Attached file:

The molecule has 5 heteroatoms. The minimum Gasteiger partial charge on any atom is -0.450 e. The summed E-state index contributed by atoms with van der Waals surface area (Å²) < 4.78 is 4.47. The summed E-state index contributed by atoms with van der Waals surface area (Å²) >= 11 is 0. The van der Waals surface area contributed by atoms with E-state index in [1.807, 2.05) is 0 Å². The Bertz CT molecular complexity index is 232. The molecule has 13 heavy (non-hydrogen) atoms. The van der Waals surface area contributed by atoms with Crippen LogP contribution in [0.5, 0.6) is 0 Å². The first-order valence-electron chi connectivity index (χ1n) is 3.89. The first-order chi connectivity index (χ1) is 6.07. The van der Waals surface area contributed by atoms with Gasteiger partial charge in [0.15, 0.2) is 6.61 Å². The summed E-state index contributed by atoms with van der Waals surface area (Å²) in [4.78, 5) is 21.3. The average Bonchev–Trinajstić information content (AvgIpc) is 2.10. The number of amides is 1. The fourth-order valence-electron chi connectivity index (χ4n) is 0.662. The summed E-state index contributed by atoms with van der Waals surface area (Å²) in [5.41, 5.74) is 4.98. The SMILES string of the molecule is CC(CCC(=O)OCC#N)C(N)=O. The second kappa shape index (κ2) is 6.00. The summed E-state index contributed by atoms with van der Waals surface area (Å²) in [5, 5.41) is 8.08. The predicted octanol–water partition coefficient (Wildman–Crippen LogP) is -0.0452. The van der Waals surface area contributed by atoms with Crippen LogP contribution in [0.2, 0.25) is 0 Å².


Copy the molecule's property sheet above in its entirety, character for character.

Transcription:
The molecule has 5 heteroatoms. The minimum Gasteiger partial charge on any atom is -0.450 e. The summed E-state index contributed by atoms with van der Waals surface area (Å²) < 4.78 is 4.47. The summed E-state index contributed by atoms with van der Waals surface area (Å²) >= 11 is 0. The van der Waals surface area contributed by atoms with E-state index in [1.807, 2.05) is 0 Å². The Bertz CT molecular complexity index is 232. The molecule has 13 heavy (non-hydrogen) atoms. The van der Waals surface area contributed by atoms with Crippen LogP contribution in [0.5, 0.6) is 0 Å². The first-order valence-electron chi connectivity index (χ1n) is 3.89. The first-order chi connectivity index (χ1) is 6.07. The van der Waals surface area contributed by atoms with Gasteiger partial charge in [0.15, 0.2) is 6.61 Å². The summed E-state index contributed by atoms with van der Waals surface area (Å²) in [4.78, 5) is 21.3. The average Bonchev–Trinajstić information content (AvgIpc) is 2.10. The number of amides is 1. The fourth-order valence-electron chi connectivity index (χ4n) is 0.662. The summed E-state index contributed by atoms with van der Waals surface area (Å²) in [5.41, 5.74) is 4.98. The SMILES string of the molecule is CC(CCC(=O)OCC#N)C(N)=O. The second kappa shape index (κ2) is 6.00. The summed E-state index contributed by atoms with van der Waals surface area (Å²) in [5, 5.41) is 8.08. The predicted octanol–water partition coefficient (Wildman–Crippen LogP) is -0.0452. The van der Waals surface area contributed by atoms with Crippen LogP contribution in [0.2, 0.25) is 0 Å².